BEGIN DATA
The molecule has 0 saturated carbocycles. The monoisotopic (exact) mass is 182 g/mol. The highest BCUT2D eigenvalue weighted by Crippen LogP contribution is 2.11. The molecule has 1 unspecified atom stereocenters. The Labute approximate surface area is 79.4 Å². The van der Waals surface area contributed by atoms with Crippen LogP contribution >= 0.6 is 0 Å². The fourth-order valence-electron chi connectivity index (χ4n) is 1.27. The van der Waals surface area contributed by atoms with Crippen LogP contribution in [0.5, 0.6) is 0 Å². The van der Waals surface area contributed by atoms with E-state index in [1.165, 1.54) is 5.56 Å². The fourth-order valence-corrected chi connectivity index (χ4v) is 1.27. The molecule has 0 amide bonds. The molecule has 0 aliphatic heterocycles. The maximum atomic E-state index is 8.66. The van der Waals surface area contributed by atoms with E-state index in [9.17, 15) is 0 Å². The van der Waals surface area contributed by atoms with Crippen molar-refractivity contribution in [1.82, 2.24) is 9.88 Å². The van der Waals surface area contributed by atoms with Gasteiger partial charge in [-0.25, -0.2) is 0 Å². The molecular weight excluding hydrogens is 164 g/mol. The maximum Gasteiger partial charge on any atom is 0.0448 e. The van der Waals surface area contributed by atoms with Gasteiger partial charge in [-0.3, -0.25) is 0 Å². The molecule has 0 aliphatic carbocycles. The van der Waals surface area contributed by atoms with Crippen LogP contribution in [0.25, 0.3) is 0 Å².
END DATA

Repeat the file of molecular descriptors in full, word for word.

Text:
The molecule has 0 saturated carbocycles. The monoisotopic (exact) mass is 182 g/mol. The highest BCUT2D eigenvalue weighted by Crippen LogP contribution is 2.11. The molecule has 1 unspecified atom stereocenters. The Labute approximate surface area is 79.4 Å². The van der Waals surface area contributed by atoms with Crippen LogP contribution >= 0.6 is 0 Å². The fourth-order valence-electron chi connectivity index (χ4n) is 1.27. The van der Waals surface area contributed by atoms with Crippen LogP contribution in [0.5, 0.6) is 0 Å². The van der Waals surface area contributed by atoms with E-state index in [1.165, 1.54) is 5.56 Å². The fourth-order valence-corrected chi connectivity index (χ4v) is 1.27. The molecule has 0 amide bonds. The molecule has 0 aliphatic heterocycles. The maximum atomic E-state index is 8.66. The van der Waals surface area contributed by atoms with E-state index in [9.17, 15) is 0 Å². The van der Waals surface area contributed by atoms with Crippen molar-refractivity contribution in [1.82, 2.24) is 9.88 Å². The van der Waals surface area contributed by atoms with Gasteiger partial charge in [-0.25, -0.2) is 0 Å². The molecular weight excluding hydrogens is 164 g/mol. The maximum Gasteiger partial charge on any atom is 0.0448 e. The van der Waals surface area contributed by atoms with Gasteiger partial charge in [-0.3, -0.25) is 0 Å². The molecule has 0 aliphatic carbocycles. The van der Waals surface area contributed by atoms with Crippen LogP contribution in [0.25, 0.3) is 0 Å².